In the last few years I’ve noticed a shift in the makeup of my team. Have you noticed it too? I’ve carefully navigated my way to managing a team of pretty terrific young people. It’s also been a long and trying time, filled with some very dark periods, getting to that point. Here’s what I’ve learned so far that’s made our workforce work for our practice—and helped us adjust our workplace to work for the younger workforce.
A quick aside: Any generational conversation begins with generalizations and assumptions. Some—or all—of these may not hold true for you or for your employees. Use this advice to open conversations and dialogue instead of labeling individuals in your practice.
Our hiring approach used to begin with the following assumptions for entry level employees:
My old assumptions
> Most new employees start at or near the bottom of the pay scale.
> Employees should pay their dues. Then slow and steady promotions in responsibility and pay may occur.
> We will pay back loyalty to the business with increasing rewards.
> Employees understand that they are fortunate to have a job and react accordingly.
Contrast this with the assumptions some team members of the next generation possess:
The Millennial’s assumptions
> They expect to earn the same wage on their first day of employment that anyone else in the same job is receiving.
> They expect to experience their first consideration for advancement the very same day they do their job without making a single mistake.
> We are fortunate to have them interested in working for us.
You can see we’re starting with a breach that needs to be filled.
Read on to see how to get started:
Mark these traits
Many members of the youth culture come with built-in benefits you should appreciate:
1. They’re wired for technology. Computers and electronics are second nature to Millennials. Their generation was simply wired for technology.
2. They can connect with clients in new ways. They bring an often unjaded approach to customer service, allowing them to reach clients in ways we haven’t explored.
Shifts from money to time
Since I started working for our practice, we’ve always had one or two college students who were so hungry for money that they happily volunteered to work all of the shifts that were outside of their school schedule. This included the evenings that we were open later, our half-day Saturdays and the responsibility of taking care of admitted patients over the weekend. Our Saturday shift includes an hourly pay bump of two dollars an hour, and our weekend kennel attendants are paid overtime and a minimum of one hour per visit. For more than 10 years, we enjoyed a steady group of employees who worked every Saturday, and a few employees who worked almost every weekend.
About five years ago, the Saturday group mounted a collective revolt. They felt it was unfair that they had to work every Saturday and miss events that occur on weekends. We are only open from 8 a.m. to 1 p.m. We long ago determined that most of our clients aren’t conflicted with other obligations early in the day on Saturday and are more willing to schedule an appointment for their pets. To address our need, we placed our entire team—everyone, including myself—on a rotation of working Saturdays and taking care of our kennels over the weekend. The change made some of our team unhappy, but the fact that it affected everyone equally made it hard for anyone to be too upset. At this moment, it was clear to me that this new generation cares far less about their earnings and far more about their personal time.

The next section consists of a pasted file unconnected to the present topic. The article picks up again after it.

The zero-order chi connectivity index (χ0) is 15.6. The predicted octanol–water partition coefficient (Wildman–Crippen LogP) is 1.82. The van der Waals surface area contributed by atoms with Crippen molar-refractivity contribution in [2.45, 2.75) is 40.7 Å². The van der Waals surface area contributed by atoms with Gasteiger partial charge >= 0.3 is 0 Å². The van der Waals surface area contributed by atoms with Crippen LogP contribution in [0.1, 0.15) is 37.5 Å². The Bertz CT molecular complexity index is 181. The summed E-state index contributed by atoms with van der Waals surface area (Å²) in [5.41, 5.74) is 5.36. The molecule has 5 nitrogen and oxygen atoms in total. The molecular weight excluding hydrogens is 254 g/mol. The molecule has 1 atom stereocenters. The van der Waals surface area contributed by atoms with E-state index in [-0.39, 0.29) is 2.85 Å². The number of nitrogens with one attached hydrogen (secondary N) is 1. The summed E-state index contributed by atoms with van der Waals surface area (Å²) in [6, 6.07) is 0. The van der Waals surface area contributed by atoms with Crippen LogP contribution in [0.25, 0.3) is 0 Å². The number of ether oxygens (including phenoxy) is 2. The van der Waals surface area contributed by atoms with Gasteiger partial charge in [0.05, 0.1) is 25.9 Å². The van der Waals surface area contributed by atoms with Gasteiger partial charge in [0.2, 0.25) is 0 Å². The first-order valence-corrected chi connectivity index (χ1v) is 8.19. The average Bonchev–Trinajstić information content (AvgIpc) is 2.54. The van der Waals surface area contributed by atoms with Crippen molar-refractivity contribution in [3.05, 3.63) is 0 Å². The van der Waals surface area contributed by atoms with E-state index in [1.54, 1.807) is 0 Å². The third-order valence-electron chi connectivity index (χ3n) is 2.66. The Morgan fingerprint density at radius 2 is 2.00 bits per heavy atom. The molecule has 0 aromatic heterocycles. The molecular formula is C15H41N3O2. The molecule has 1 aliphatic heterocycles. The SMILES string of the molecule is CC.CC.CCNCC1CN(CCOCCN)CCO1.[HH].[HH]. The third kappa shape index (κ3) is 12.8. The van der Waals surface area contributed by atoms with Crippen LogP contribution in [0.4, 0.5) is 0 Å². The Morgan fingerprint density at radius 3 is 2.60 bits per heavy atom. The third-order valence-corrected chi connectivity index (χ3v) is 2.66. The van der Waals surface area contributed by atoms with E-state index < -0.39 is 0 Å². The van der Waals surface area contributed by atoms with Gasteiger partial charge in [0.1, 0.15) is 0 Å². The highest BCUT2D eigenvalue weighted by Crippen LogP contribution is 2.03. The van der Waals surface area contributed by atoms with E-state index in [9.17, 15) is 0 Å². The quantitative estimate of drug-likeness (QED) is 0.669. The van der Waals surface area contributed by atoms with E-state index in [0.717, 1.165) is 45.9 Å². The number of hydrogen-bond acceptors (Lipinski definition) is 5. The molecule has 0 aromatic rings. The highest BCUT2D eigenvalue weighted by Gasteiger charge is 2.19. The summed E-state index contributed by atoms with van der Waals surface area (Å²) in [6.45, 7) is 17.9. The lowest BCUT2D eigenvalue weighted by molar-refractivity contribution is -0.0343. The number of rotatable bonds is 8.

Read on to see how we managed to bridge the gap.
Stay flexible with your team
We’ve all experienced the seasonal fluctuation of business. Before the economic collapse of 2009, we would occasionally have a slow afternoon and elect to lighten our payroll for the day. I dreaded the decision, as no one was excited about losing a couple of hours of pay and it was often a process of who drew the short straw. We tried to keep a running list of who may have been asked to go home early to make sure we spread this evenly among our team members.
While the economy in our area has mostly recovered, one lingering change is the unpredictability of business. We can no longer explain why a Tuesday is slow but the next day is crazy busy. In short, we now have more frequent opportunities to finish the day with less than our full team and still be able to handle the flow of business. It’s no longer an issue finding someone who’s willing to go home early.
It’s the rare day when no one has approached me before 10 a.m. to let me know that they would be willing to leave early if it’s a slow day. A survey of our employees last year confirmed that 14 out of 15 list time off as their priority—well above earning potential.
The lesson: As you tweak your schedule and look for ways to balance responsibilities, be aware that your team may value their personal time above the extra money they make on weekend shifts. Another thought: If you’re looking for a way beyond pay to reward an exceptional employee, you might look to schedule accomodations in lieu of money. These schedule adjustments and an extra awareness of their values might be the steps you need toward forging lasting connections with those new members of your team.
Kyle Palmer, CVT, is a Firstline Editorial Advisory Board member and a practice manager at Silver Creek Animal Clinic in Silverton, Oregon.